Heath's new book is Wine, Sugar, and the Making of Modern France: Global Economic Crisis and the Racialization of French Citizenship, 1870-1910.
Here she explains the connection of the book's cover to the pages within:
It may be the case that you can’t judge a book by its cover, but it can be hoped that the cover offers key insights into the story contained inside. When I first saw the image that now adorns my book I could not believe my good fortune: it was an attractive, colorful, and beautifully stylized image of Guadeloupe originally produced as a schoolbook cover during the French Third Republic. Sugar cane, field workers, tropical vistas, colonial officers, naval ships all joined together to create an image of a tropical paradise that was, simultaneously beguiling and transparent about the racial inequalities that defined French imperialism.Learn more about Wine, Sugar, and the Making of Modern France at the Cambridge University Press website.
As I studied it more closely, I realized that the image actually encapsulates one of the central claims I make in Wine, Sugar, and the Making of Modern France. The book began with two fundamental questions: why did colonial citizens in Guadeloupe, who began the Third Republic with rights equal to rural citizens in metropolitan France, acquire the status of second-class citizens by 1910? How did these two different and unequal forms of citizenship emerge? The answer, I argue, has to do with the way that the French state attempted to mitigate the political and social effects of global economic crisis in the late nineteenth century. In an era of declining prices and profits, growing protectionism, and heightened imperialism, the French state encouraged French businesses to seek investment opportunities in the empire. Guadeloupe, which had been waylaid by the global sugar crisis, was not one of the places that French investors sought out. However, metropolitan banks and businesses had extended loans to Guadeloupean sugar factories earlier in the Third Republic in order to keep the industry—and the colony—afloat. Sugar producers deflected much of the costs of these loans onto sugar industry workers. When beleaguered worker-citizens of color protested their growing immiseration and went on strike in the early twentieth century, the French Third Republic intervened to preserve the Guadeloupean sugar industry—and by extension the empire—as a “safe” space for investment. Far from preserving the rights and wellbeing of colonial citizens, the Third Republic crushed the worker movement and undercut the workers’ political rights, thereby creating the foundation for new, and unequal form of colonial citizenship.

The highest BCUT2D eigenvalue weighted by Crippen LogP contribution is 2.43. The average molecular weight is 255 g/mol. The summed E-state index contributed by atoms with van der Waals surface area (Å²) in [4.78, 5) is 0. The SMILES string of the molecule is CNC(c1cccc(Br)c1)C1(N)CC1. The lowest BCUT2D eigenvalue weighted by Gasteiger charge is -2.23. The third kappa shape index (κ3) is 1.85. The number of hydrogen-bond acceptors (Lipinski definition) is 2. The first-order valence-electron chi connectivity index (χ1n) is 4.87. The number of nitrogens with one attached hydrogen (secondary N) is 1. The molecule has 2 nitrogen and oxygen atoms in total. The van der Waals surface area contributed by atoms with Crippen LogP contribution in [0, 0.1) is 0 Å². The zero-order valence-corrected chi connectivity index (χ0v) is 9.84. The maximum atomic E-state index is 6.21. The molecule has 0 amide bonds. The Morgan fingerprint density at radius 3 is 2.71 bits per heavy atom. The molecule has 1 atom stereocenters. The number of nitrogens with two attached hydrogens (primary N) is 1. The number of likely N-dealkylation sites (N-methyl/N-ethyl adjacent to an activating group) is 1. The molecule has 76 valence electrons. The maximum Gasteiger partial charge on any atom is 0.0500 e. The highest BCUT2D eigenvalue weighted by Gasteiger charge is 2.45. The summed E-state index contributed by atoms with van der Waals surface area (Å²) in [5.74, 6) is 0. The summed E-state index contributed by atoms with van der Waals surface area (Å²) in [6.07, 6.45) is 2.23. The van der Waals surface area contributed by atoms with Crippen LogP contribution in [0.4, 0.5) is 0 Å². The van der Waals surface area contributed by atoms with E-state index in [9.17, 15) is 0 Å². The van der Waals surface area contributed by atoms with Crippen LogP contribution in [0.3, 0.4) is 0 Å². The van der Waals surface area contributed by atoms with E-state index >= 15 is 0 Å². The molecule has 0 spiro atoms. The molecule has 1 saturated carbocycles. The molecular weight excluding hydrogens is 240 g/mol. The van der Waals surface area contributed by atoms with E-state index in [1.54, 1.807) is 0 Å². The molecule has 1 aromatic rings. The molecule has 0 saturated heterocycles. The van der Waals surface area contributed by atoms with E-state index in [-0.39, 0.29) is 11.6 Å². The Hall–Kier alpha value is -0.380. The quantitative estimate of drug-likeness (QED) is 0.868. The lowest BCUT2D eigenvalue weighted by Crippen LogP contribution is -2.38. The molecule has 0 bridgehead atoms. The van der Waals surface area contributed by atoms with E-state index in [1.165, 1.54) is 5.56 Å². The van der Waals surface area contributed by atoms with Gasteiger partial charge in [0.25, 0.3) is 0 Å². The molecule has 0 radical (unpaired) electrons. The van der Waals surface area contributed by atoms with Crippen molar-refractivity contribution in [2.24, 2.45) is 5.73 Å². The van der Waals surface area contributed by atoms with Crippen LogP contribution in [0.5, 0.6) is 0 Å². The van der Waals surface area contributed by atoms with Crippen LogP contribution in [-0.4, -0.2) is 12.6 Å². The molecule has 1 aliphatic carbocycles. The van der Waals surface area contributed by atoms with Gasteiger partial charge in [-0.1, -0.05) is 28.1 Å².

The cover illustrates the position of Guadeloupe in 1910 beautifully. Though in theory a colony of citizens, Guadeloupe has been hemmed in by the economic imperatives of the empire at large. In the center, Guadeloupean workers toil in the cane fields, recalling an earlier period of slavery. A colonial official and naval officer stand on guard to preserve the new imperial order and, like in 1910, to step in to quell any form of labor unrest. Once touted as symbols of France’s policy of assimilation, the Guadeloupean workers have been drawn into, and constrained, by the logic of an empire based association and new forms of inequality.
The cover conveys all this, but also operates at yet another level. In many ways it replicates the work it would have done in its earlier manifestation as a schoolbook cover. The image places the reader in the position of a metropolitan school child and invites him or her to fantasize about distant lands and adventures. By helping the reader see Guadeloupe and the French empire from this perspective, it prepares the reader to figure out how and why this image, with its clearly demarcated racial hierarchy and power relations would have been so unremarkable and natural in the eyes of a metropolitan school child living in 1910.